FORT MYERS, Fla. -- Ask yourself this before you judge Jackie Bradley Jr. on the basis of 107 plate appearances in the big leagues:
Would you judge a writer on his first draft, an artist on his first sketch, an actor on his first play, a lawyer on his first case? Hey, there are folks who do, and occasionally they get it right. But you could fill a library, a museum, a theater, a courtroom with the number of times they get it wrong.
And you also could assemble a pretty good baseball team with the guys who looked awful in their first go-round in the big leagues, then managed to have notable careers. Say hello to Reggie Jackson, Johnny Bench, Bret Boone and, oh yeah, Dustin Pedroia, all of whom batted under .200, like Bradley, in their first year in the majors.
Jackie Bradley Jr. is here to tell you that it's your prerogative to believe, based on the early returns, that he won't cut it as the man to replace Jacoby Ellsbury in center field for the Boston Red Sox. Hey, it's a free country. He'd be the first to say that, after his sensational spring a year ago, he was disappointed he batted just .189 in those 107 plate appearances for Boston in 2013. He understands that skepticism abounds, as if he is apt to morph into a latter-day Joe Lahoud, who looked like Yaz and hit like Yanni.
But don't think for a second he's about to succumb to your doubts. And while he acknowledges it's nice that the Red Sox would let an impact player in Ellsbury walk because they believe in Bradley's future, his own conviction doesn't depend on their faith.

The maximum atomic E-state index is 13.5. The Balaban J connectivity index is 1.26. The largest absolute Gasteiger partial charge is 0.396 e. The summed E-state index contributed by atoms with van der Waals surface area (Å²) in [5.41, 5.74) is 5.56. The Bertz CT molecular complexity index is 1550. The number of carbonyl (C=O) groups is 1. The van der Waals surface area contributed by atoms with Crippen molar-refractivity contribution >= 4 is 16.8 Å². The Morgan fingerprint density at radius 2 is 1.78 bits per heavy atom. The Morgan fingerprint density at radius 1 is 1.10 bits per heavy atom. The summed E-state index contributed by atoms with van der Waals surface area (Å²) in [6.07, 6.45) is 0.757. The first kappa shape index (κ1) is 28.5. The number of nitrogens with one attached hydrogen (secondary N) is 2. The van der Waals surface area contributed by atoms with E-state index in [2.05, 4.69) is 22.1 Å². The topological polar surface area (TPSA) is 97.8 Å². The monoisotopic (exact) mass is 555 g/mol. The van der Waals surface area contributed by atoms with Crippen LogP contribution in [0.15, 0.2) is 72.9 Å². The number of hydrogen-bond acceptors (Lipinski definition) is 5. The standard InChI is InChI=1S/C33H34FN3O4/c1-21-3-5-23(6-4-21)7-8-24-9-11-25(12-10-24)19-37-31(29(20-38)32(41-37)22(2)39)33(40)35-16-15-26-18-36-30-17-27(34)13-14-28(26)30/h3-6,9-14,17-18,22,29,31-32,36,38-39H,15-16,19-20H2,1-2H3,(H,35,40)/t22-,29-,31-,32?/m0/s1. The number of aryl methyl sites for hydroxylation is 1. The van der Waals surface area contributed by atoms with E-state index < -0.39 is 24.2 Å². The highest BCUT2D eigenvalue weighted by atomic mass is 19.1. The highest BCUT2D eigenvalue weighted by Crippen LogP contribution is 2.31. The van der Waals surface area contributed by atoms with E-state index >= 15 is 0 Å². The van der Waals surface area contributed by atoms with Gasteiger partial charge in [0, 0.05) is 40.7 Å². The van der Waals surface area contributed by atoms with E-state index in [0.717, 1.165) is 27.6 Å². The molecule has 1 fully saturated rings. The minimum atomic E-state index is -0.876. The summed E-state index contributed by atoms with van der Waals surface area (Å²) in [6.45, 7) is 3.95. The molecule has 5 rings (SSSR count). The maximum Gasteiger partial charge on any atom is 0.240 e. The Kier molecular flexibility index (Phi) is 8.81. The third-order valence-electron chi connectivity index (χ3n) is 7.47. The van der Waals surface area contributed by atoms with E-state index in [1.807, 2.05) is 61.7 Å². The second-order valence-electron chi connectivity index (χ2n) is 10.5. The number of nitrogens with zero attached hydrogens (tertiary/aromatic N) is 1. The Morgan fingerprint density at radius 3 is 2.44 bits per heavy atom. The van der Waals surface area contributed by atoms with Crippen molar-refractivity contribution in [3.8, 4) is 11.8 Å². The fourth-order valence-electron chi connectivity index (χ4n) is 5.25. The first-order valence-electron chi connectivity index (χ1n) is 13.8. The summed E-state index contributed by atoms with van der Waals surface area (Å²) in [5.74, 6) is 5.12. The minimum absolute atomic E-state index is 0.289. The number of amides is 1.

"It's always good they have that confidence in you,'' Bradley said Tuesday afternoon. "You want someone to have confidence in you. But even if they didn't have confidence in me, I have confidence in myself. I don't need anybody else to pat me on the back, tell me that I'm good.
"Some people need that, that's great. But I'm so self-motivated, I'm going to get it done, whether it's now or later. It might not have been there before, but I'm a changed ballplayer, I'm a changed person. I'm ready to go out there and prove it.''
Bradley was sleeping when a high-ranking member of the Sox brass called last month to tell him that the team had signed another center fielder, Grady Sizemore, a guy with an All-Star pedigree trying to make a comeback after seven surgeries in the previous four years. Bradley appreciated the call.
"I guess that's a sign of respect in a way, that they felt like there was a need to let me know they were adding another center fielder,'' he said.
But while some saw the signing of Sizemore as an indication the Sox were hedging their bets on JBJ, Bradley Jr. wasn't among them.